Following Tracks: After a random encounter, if the players try to follow fleeing enemies or follow their trail to where defeated enemies came from, the tracks can lead them to a nearby site where the creatures have their lair. If no matching site is anywhere nearby on the GM’s map, a quick lair can be put together with a small cave or campsite plan and rolling up a lair encounter by the wilderness encounter rules.

By using all five of these methods to give players hints where they can find new sites they didn’t yet know about, it should be quite easy to make it all feel quite natural and a consequence of the players’ actions, rather than the GM deciding the party needs a new site to be send to. It’s not a big red glowing sign telling the players “the next prepared adventure is here”.

Expanded Wilderness Travel Rules

Expanding on my table for wilderness travel rates from a few days ago. For maximum efficiency, I am simply listing travel rates in 6-mile hexes. I think in the same way that a 10-minute Turn is not exactly 60 rounds or 600 seconds, we don’t need to treat a 6-mile hex as exactly ….31680 feet. (I had to look that up, and so would you. Those units are stupid!) In actual play, both duration and distance are abstract fiction that don’t relate to anything physical. And characters in the game world would not have actually have any means to measure either distance or time with any accuracy anyway. In a game, if players ask an NPC for a distance to a place or how long it would take to get there, that NPC would give them a rough guess like “some 10 miles” or “three days, if you keep a good pace”. That’s good enough on the players side. When I run wilderness adventures, I am fully in the camp of “the players never get to see any hex maps”. The hex map is a tool for the GM, just like random encounter tables. And for the purpose of telling the players when they arrive at a point, you really only need hexes. Miles are meaningless from a mechanical point. Or at least they are if you have a system for travel speeds in place that doesn’t have any granularity smaller than a hex. Which is what the following tables are all about.

Land Travel

Encumbrance Easy Terrain
Difficult Terrain
Unencumbered 6 hexes 3 hexes
Encumbered 4 hexes 2 hexes
Heavily Encumbered 2 hexes 1 hex

As I mentioned in my previous post, this is based on the assumption that a healthy adventurer with no significant load can cover 36 miles on a road or easy ground in a day. That would actually be quite impressive for a real human, but still plausible. However, in practice characters traveling through the wilderness to explore dangerous ruins and caves will be carrying quite a lot of stuff, and mostly deal with difficult terrain once they get off the roads, so that travel rate will rarely come up in actual play. So for the sake of easy use by the GM, I have no issue with that table maybe getting a bit high.

River Travel

River Speed
Upriver
Downriver
Base Speed 4 hexes 4 hexes
Slow Flow 3 hexes 5 hexes
Fast Flow 2 hexes 6 hexes
Rapid Flow 1 hex 7 hexes

From all I could find, going at 3 miles per hour ± the speed of the water is a pretty common speed when paddling on a river. Take that by 8 hours and you get 24 miles per day, or 4 hexes. If you go with the water flow, you’re going to get a bit more, if you’re going against it, you’ll get a bit less. If you wanted to, you could probably quite easily calculate what the flow speeds in the table above would be in miles per hour. But since player character’s won’t be measuring that during play, “slow”, “fast” an “rapid” are good enough for me.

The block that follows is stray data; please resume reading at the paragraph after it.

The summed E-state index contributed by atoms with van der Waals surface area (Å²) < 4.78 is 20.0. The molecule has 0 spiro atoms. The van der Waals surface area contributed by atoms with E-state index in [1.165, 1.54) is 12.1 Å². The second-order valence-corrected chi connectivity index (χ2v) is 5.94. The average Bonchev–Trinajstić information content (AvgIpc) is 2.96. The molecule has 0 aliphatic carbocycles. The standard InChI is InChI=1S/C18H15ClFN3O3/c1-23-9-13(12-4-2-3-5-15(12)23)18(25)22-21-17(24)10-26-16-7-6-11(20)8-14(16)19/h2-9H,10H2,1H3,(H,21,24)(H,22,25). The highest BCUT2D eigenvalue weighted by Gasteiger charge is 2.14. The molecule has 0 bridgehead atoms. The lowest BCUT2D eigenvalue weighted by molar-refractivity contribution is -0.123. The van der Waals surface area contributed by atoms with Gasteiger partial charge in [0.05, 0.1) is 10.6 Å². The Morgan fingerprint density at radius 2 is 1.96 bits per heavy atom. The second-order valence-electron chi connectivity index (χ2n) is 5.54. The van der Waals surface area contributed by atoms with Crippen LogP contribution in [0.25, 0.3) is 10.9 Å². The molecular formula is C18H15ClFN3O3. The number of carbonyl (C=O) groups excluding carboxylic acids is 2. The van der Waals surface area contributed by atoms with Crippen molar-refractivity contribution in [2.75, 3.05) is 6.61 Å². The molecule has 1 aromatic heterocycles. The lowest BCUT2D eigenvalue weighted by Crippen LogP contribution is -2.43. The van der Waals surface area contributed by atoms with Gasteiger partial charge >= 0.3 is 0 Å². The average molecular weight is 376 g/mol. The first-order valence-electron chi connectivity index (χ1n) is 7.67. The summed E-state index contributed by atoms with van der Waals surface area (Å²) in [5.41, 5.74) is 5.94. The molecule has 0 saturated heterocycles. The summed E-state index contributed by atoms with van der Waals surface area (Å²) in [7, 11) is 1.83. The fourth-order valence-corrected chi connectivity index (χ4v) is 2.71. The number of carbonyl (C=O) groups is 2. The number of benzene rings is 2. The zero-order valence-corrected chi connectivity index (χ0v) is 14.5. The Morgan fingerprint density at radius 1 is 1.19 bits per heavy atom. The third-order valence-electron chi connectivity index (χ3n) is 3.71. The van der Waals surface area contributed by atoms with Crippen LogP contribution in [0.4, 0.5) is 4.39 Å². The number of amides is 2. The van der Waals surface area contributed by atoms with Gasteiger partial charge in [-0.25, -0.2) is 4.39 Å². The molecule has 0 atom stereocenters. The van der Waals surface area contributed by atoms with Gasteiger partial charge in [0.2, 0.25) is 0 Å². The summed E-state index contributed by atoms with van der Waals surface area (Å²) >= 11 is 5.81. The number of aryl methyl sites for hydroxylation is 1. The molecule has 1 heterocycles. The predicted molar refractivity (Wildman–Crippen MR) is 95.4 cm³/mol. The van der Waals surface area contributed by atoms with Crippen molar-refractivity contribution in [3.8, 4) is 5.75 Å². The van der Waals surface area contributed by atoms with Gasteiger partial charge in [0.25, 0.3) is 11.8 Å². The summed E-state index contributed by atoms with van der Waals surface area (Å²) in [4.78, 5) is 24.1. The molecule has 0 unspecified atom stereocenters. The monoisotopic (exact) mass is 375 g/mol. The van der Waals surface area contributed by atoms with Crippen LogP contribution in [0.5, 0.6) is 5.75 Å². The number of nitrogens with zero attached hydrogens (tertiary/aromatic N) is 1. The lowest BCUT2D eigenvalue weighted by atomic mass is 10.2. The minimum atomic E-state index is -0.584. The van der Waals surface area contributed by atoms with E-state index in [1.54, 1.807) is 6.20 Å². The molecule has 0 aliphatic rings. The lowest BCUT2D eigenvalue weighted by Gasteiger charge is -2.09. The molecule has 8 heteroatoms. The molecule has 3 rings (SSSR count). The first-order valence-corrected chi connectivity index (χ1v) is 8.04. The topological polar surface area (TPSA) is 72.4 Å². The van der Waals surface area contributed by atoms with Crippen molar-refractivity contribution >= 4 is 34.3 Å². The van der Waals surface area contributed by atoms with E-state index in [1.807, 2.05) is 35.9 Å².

Switching Pace

Something that I think would be neat to have is a system in which you can seamlessly have the party switch from one pace to another, like going a certain distance by boat, then continuing by foot on a road for a while, and covering the rest of the day’s travel on a mountain path. It could be done, but for that you really would need 1-mile hexes, and that’s just way too small for my own needs. At this point, I am diverting from my usual approach to get the mechanics all neat and consistent, and instead just guestimate things. If the party wants to move into a hex with terrain and encumbrance that would allow for 2 hexes per day, just check if they still have half of the day left. If yes, their camping spot for the night will be in the next hex. If not, it’s going to be in the last hey that they reached. It’s imprecise, but good enough for me.

Random Encounters

I know many people like to check for random encounters in the wilderness once per hex that party moves through, but I found that to actually not make much sense to me. Yes, you are moving through more area when traveling at a faster speed, so there are more spots you pass through where you could encounter something. But you’re also going to spend less time in each spot, which reduces the chances that you are in any one given place just as other creatures are passing through it. I think that just cancels each other out and travel speed does not actually affect the chance of encountering something on a given day. Only the total time spend in the wilderness does.

So I simply roll for random encounters four times per day. Once in the morning, once around noon, once in the afternoon, and then one more check during the night. Regarding which hex a random encounter takes place in, I am again going with “make something up”. If a party is traveling four hexes in a day and a random encounter happens during noon, is it locate in the second hex or the third hex? I don’t know, pick one. It really doesn’t matter.